Browsing named entities in The Photographic History of The Civil War: in ten volumes, Thousands of Scenes Photographed 1861-65, with Text by many Special Authorities, Volume 1: The Opening Battles. (ed. Francis Trevelyan Miller). You can also browse the collection for G. W. Custis Lee or search for G. W. Custis Lee in all documents.

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of Virginia, I felt for the first time as a Northerner, indigenous to the soil, what it means to be a Southerner. I, who had bowed my head from childhood to the greatness of Grant, looked upon my friends bowing their heads before the mausoleum of Lee. I stood with them as they laid the April flowers on the graves of their dead, and I felt the heart-beat of the Confederacy. When I returned to my New England home it was to lay the laurel and the May flowers on the graves of my dead, and I felt editors take pleasure in recording their deep appreciation; also to Generals Sickles and Buckner, the oldest surviving generals in the Federal and Confederate armies, respectively, on this anniversary; to General Frederick Dent Grant and General G. W. Custis Lee, the sons of the great warriors who led the armies through the American Crisis; to the Honorable Robert Todd Lincoln, former Secretary of War; to James W. Cheney, Librarian in the War Department at Washington; to Dr. Edward S. Holden, Li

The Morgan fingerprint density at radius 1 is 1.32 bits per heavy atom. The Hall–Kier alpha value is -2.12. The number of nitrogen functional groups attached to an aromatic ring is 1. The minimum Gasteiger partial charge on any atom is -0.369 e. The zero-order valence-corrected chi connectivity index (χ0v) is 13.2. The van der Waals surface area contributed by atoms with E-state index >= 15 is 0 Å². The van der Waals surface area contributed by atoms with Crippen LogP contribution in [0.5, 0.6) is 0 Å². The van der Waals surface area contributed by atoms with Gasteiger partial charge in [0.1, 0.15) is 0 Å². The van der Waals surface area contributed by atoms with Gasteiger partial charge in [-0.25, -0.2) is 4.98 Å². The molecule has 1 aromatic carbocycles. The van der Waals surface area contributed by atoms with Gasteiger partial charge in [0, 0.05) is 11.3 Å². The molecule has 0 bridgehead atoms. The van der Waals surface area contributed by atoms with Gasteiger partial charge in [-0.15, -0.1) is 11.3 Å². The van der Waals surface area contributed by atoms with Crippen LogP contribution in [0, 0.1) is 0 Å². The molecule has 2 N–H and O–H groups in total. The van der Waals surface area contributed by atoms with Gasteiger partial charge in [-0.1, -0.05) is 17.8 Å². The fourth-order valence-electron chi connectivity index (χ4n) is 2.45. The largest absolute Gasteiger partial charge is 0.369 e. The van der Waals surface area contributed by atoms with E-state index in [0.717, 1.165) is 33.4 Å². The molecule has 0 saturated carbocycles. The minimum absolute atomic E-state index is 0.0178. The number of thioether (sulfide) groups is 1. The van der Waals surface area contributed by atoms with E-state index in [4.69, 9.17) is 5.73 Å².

nd in the years immediately succeeding the war, I used to meet with some sharp criticism from army men and from others interested in army operations, as to the time that had been taken by the men of the North to overcome Lee — with his son, G. W. C. Lee, and Colonel Taylor No military leader in any country, not even excepting General Washington himself, ever became so universally beloved as Robert E. Lee throughout the South before the close of the war. Rising from the nominal position of yes, and marvelously moulded features of General Lee as he appeared immediately after that dramatic event. He has just arrived in Richmond from Appomattox, and is seated in the basement of his Franklin Street residence between his son, Major-General G. W. C. Lee, and his aide, Colonel Walter Taylor. their opponents and to establish their control over the territory in rebellion. Such phrases would be used as: You had twenty-two millions against nine millions. You must have been able to put t